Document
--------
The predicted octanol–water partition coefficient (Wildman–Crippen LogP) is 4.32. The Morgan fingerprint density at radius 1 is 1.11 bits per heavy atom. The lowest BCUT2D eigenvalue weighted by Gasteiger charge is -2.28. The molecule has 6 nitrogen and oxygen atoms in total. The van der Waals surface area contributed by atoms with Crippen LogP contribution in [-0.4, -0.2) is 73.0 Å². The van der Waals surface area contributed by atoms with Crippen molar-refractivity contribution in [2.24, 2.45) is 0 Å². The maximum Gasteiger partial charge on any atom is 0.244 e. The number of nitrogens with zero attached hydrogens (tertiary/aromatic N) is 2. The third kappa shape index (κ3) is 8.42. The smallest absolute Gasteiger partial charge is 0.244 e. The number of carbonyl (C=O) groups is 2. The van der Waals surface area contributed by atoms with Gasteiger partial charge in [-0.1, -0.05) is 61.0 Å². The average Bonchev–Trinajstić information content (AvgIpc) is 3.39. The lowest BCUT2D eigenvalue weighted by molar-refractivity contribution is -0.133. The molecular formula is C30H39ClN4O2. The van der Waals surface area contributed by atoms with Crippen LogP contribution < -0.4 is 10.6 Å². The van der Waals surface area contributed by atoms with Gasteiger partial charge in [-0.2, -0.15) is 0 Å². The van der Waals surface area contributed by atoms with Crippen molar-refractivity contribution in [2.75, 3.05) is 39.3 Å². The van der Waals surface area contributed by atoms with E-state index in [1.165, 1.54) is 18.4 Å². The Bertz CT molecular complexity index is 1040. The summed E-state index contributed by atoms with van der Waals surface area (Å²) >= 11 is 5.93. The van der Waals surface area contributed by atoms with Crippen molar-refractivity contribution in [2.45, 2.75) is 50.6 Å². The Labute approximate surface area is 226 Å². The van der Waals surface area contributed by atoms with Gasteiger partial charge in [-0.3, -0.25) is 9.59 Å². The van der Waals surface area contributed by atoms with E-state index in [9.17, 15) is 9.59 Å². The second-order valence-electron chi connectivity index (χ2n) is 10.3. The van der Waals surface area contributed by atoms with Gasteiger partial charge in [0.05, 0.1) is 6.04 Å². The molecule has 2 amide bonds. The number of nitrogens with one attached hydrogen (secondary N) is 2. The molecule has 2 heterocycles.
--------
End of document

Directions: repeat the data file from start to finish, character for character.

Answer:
The predicted octanol–water partition coefficient (Wildman–Crippen LogP) is 4.32. The Morgan fingerprint density at radius 1 is 1.11 bits per heavy atom. The lowest BCUT2D eigenvalue weighted by Gasteiger charge is -2.28. The molecule has 6 nitrogen and oxygen atoms in total. The van der Waals surface area contributed by atoms with Crippen LogP contribution in [-0.4, -0.2) is 73.0 Å². The van der Waals surface area contributed by atoms with Crippen molar-refractivity contribution in [2.24, 2.45) is 0 Å². The maximum Gasteiger partial charge on any atom is 0.244 e. The number of nitrogens with zero attached hydrogens (tertiary/aromatic N) is 2. The third kappa shape index (κ3) is 8.42. The smallest absolute Gasteiger partial charge is 0.244 e. The number of carbonyl (C=O) groups is 2. The van der Waals surface area contributed by atoms with Gasteiger partial charge in [-0.1, -0.05) is 61.0 Å². The average Bonchev–Trinajstić information content (AvgIpc) is 3.39. The lowest BCUT2D eigenvalue weighted by molar-refractivity contribution is -0.133. The molecular formula is C30H39ClN4O2. The van der Waals surface area contributed by atoms with Crippen LogP contribution < -0.4 is 10.6 Å². The van der Waals surface area contributed by atoms with Gasteiger partial charge in [-0.2, -0.15) is 0 Å². The van der Waals surface area contributed by atoms with Crippen molar-refractivity contribution in [2.75, 3.05) is 39.3 Å². The van der Waals surface area contributed by atoms with E-state index in [1.165, 1.54) is 18.4 Å². The Bertz CT molecular complexity index is 1040. The summed E-state index contributed by atoms with van der Waals surface area (Å²) >= 11 is 5.93. The van der Waals surface area contributed by atoms with Crippen molar-refractivity contribution in [2.45, 2.75) is 50.6 Å². The Labute approximate surface area is 226 Å². The van der Waals surface area contributed by atoms with Gasteiger partial charge in [-0.3, -0.25) is 9.59 Å². The van der Waals surface area contributed by atoms with E-state index in [9.17, 15) is 9.59 Å². The second-order valence-electron chi connectivity index (χ2n) is 10.3. The van der Waals surface area contributed by atoms with Gasteiger partial charge in [0.05, 0.1) is 6.04 Å². The molecule has 2 amide bonds. The number of nitrogens with one attached hydrogen (secondary N) is 2. The molecule has 2 heterocycles.